Now I was prepared for Central London. I took his recommendation on the best route to take, and there was either a bike lane or a path almost the whole way! (Apparently the last mayor, Ken Livingston, really improved the traffic situation here.) I passed Cheswick, Kensington, and Hyde Park on my way to Grosvenor Square where the American Embassy sits like a military oasis in this country of cops-without-guns. A very seasoned-looking, sharp-eyed police told me I couldn’t leave my bike anywhere on the whole square unless I wanted to have it removed. He also warned against leaving anything unattended; of course – it’s the downtown of a major metropolitan area. Still, what was I to do? I assumed the passport office would entail a lot of waiting in line and sitting by a vending machine for which I didn’t have money until my number was called, but I hadn’t visited my hosts yet to drop off the gear… The police whipped out a compact map-booklet(I was very jealous of that booklet) from one of the many velcro pockets on his combat harness, and showed me the train station, which offered luggage stores for a fee. Now, I tend to avoid services that come with fees at all costs, so I ended up searching around the surrounding outside-bomb-threat area for a hiding place. I didn’t find an actual stash-spot, but I did find a narrow, less-traveled side alley that might serve… the cars coming out of the nearby garage were expensive without exception, and the fancy-liveried valet was on shift outside. Everyone that walked by was wearing a suit; I didn’t see a single crackhead, or anyone that looked like a thieving type, during the ten minutes I stood there observing and working up the conviction/insanity that was necessary to leave my bike and all the gear alone in Central London, for bureaucrats-only-know how long.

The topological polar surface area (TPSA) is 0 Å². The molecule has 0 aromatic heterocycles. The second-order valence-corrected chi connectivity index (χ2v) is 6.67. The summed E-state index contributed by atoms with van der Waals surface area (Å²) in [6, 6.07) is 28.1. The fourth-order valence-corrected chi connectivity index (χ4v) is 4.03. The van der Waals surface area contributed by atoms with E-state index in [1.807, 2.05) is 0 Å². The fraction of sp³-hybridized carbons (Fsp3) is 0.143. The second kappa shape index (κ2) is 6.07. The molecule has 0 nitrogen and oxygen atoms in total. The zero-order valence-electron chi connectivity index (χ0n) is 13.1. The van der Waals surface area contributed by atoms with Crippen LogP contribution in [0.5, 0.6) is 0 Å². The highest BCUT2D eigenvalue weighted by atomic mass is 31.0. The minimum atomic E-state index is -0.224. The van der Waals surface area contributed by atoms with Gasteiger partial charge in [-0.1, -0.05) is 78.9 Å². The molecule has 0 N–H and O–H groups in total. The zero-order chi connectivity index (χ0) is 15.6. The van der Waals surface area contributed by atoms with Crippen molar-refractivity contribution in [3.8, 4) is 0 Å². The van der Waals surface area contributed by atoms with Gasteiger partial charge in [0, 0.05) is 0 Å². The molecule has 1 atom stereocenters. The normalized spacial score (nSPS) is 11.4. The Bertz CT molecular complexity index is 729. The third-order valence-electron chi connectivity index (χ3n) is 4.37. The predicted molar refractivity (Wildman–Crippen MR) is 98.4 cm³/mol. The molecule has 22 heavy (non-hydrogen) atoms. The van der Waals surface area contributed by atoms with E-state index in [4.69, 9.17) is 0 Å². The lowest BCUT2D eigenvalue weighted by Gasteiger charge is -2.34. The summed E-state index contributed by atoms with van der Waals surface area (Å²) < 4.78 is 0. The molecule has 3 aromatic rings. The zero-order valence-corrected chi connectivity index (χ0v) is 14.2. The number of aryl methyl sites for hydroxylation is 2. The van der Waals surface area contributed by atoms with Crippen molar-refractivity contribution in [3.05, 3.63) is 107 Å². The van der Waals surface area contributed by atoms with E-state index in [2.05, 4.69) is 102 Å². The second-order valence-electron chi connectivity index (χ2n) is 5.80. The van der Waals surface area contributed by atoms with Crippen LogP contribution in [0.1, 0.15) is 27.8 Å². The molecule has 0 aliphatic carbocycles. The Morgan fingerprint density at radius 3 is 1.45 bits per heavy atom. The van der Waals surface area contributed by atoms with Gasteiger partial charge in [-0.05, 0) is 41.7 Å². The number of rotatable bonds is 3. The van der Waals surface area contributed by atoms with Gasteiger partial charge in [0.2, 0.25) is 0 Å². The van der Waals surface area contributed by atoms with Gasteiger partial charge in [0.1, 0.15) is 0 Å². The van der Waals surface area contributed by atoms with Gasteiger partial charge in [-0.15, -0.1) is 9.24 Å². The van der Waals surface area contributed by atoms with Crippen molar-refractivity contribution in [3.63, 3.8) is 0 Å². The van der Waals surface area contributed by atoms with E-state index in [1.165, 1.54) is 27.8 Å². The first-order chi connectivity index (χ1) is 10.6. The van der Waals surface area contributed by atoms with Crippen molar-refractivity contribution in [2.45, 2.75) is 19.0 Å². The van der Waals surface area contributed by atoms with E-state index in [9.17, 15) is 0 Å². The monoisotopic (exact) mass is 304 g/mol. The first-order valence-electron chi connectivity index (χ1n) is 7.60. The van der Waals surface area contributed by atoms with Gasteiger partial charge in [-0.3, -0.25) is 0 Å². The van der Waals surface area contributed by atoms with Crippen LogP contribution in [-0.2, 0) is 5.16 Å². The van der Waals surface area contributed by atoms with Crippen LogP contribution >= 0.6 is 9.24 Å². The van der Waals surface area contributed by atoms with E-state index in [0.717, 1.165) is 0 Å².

I put out some nearby traffic cones to ward off sticky fingers, but in the end I was only able to walk away from the bags, containing nearly everything I own, by telling myself I could do without most of the gear, which isn’t really true, but otherwise I would’ve missed my time-window at the Embassy. I took my journal and documents, left anything that could be considered a weapon or might contain a bomb, and with a deep breath to calm my nerves I left my life behind, in the care of a hardened steel Kryptonite chain and a berry-stained tenugui charm.
Have you ever seen the Borne Identity? He’s being chased by the Swiss police, and he dashes up to the US Embassy with his American passport in hand, joins a throng of people being admitted inside, and needing only to say “I’m an American” and flash his ID, the camouflaged sentry lets him in.

Embassies do not work like the movies.

For starters, I was expecting Americans, but everyone working outside the building is British, or even an immigrant from somewhere else. The cop with the HK MP-5 was British, the strict security personnel in the metal-detecting chem-sniffing security gauntlet were British, and the lady at the little podium outside the checkpoint, deciding whether to let people in or not, was also British.
Without any to-do at all, she straightaway told me that the only walk-ins allowed were lost or stolen passports, which completely disagreed with the passport office’s email I was suddenly wishing I had printed and brought. “They practically invited me to come, right now, Monday walk-in hours,” I pleaded. She was all business, and my rode-my-bike-all-the-way-here plight only seemed to leave a bad taste in her mouth. As I stood there gaping, dumbfounded, and nearing tears at the surprise treatment I was receiving at my homeland’s embassy, some compassion must’ve crept into her attitude, and she called over another security guy. Maybe she was just preempting my inevitable “Let me talk to your boss.”